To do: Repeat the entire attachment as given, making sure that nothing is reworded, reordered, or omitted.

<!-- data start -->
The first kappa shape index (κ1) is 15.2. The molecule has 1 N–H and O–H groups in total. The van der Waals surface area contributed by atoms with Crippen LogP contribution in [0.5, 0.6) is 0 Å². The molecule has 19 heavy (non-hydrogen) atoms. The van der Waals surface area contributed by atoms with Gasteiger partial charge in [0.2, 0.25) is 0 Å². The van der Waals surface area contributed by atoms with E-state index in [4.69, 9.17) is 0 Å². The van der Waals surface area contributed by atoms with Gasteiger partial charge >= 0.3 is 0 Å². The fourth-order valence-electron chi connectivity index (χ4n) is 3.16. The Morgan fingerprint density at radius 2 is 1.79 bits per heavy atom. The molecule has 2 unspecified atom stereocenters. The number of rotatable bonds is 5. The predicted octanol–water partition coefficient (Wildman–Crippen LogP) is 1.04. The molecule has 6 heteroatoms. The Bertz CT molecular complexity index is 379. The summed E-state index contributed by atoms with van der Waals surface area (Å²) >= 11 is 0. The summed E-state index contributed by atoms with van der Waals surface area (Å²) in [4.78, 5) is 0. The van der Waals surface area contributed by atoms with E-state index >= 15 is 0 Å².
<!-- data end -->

The first kappa shape index (κ1) is 15.2. The molecule has 1 N–H and O–H groups in total. The van der Waals surface area contributed by atoms with Crippen LogP contribution in [0.5, 0.6) is 0 Å². The molecule has 19 heavy (non-hydrogen) atoms. The van der Waals surface area contributed by atoms with Gasteiger partial charge in [0.2, 0.25) is 0 Å². The van der Waals surface area contributed by atoms with E-state index in [4.69, 9.17) is 0 Å². The van der Waals surface area contributed by atoms with Gasteiger partial charge >= 0.3 is 0 Å². The fourth-order valence-electron chi connectivity index (χ4n) is 3.16. The Morgan fingerprint density at radius 2 is 1.79 bits per heavy atom. The molecule has 2 unspecified atom stereocenters. The number of rotatable bonds is 5. The predicted octanol–water partition coefficient (Wildman–Crippen LogP) is 1.04. The molecule has 6 heteroatoms. The Bertz CT molecular complexity index is 379. The summed E-state index contributed by atoms with van der Waals surface area (Å²) >= 11 is 0. The summed E-state index contributed by atoms with van der Waals surface area (Å²) in [4.78, 5) is 0. The van der Waals surface area contributed by atoms with E-state index >= 15 is 0 Å².